One leaf of the two-leaf bascule has remained open to allow for boat traffic to pass beneath the bridge. (Click to enlarge)


For six months, Salt Creek Grille owner Steve Bidgood has watched with guarded optimism the progress of work to replace the 100-foot-long bascule on the Oceanic Bridge over the Navesink River.

Denied since October the benefit of traffic the 72-year-old bridge was built to carry between Middletown and his side, Rumson, Bidgood’s foremost concern has been that the job wrap up, as advertised, by the start of the busy summer season – Memorial Day weekend.

“I’d love to see them do it,” Bidgood told redbankgreen this week, eyeing the elegant bridge framed by the restaurant’s windows. “If they do, I might even buy them dinner.”

It’s looking as though Bidgood will need to reserve a large table.

Monmouth County Engineer Joe Ettore, whose office is managing the project, tells redbankgreen that the Oceanic’s target reopening date remains Thursday, May 31.

An earlier reopening is possible, he said. But don’t count on it.

“We are doing everything we can, working with the contractor, to come in with the best possible date for reopening,” Ettore said Wednesday. “But there is critical work that remains, and that critical work has to by necessity take place at this late point in the project.”

Eighty-five-to-95 percent of the structural work is done, he said, but critical testing of the electrical and mechanical systems remains.

Ettore said the project “had a very tight window in which to complete a substantial amount of work” on the moving parts of the 2,752-foot-long span – by far the county’s longest. The timetable was designed to minimize the adverse economic impact on businesses that are reliant on bridge traffic, he said.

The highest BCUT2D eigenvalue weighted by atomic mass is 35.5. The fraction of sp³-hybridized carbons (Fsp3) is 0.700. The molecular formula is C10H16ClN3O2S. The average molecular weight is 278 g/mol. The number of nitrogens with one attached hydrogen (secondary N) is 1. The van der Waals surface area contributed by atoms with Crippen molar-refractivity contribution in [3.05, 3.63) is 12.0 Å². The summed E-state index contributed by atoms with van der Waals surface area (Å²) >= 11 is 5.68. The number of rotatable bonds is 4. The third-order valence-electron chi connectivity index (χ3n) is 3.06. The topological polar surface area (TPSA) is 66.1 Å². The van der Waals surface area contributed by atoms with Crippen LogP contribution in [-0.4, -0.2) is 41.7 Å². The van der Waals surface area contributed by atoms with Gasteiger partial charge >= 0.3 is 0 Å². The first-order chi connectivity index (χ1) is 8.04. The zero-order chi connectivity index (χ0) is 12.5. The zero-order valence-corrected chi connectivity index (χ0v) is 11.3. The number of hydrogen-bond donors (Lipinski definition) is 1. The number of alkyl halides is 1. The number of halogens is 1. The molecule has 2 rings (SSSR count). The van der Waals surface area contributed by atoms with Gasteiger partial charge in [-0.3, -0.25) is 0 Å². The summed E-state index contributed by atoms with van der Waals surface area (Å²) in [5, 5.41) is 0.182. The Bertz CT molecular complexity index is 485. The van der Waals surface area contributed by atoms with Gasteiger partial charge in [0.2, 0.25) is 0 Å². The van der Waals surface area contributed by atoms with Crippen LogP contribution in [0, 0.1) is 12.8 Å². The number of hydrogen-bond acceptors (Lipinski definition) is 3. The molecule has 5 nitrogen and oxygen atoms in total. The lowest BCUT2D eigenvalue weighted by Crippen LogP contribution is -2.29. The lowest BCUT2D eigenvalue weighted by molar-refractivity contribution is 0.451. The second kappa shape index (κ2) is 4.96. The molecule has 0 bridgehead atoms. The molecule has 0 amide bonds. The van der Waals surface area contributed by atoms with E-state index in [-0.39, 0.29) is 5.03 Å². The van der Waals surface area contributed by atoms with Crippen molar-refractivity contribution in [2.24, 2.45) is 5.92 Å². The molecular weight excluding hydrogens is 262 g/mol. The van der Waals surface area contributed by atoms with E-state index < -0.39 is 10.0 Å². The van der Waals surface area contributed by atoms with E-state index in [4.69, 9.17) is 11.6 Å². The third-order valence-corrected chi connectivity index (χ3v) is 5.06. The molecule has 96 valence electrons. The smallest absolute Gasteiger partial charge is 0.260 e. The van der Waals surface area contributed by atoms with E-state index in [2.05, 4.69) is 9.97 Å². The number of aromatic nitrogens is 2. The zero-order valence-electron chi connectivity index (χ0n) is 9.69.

Aided by a snowless and unseasonably mild winter, it appears not a day of the summer season will be lost, Ettore said.

“The fact that we’re on-schedule is a real good sign, and we’re very happy with the contractor’s performance,” he said. The contractor on the $3.6 million job is Iron Bridge Group of North Brunswick.

Funding for the project came from the state, which prohibits early-completion incentives, Ettore said.

The repaired bascule is expected to have a useful life of 20 years, he said, but the long concrete approaches to the bascule are already overdue for replacement, a project that’s not expected to get into construction for at least three more years.

Local and county officials are hoping to persuade the federal government to fund another low-level drawbridge, rather than a high-arc, fixed span that area residents say would adversely affect property values and the aesthetics of the river.

The opening of a new bridge “is at least six years away, and it’s not inconceivable that it could be 10,” Ettore said.

Documents explaining the repair job can be found at the engineering department website.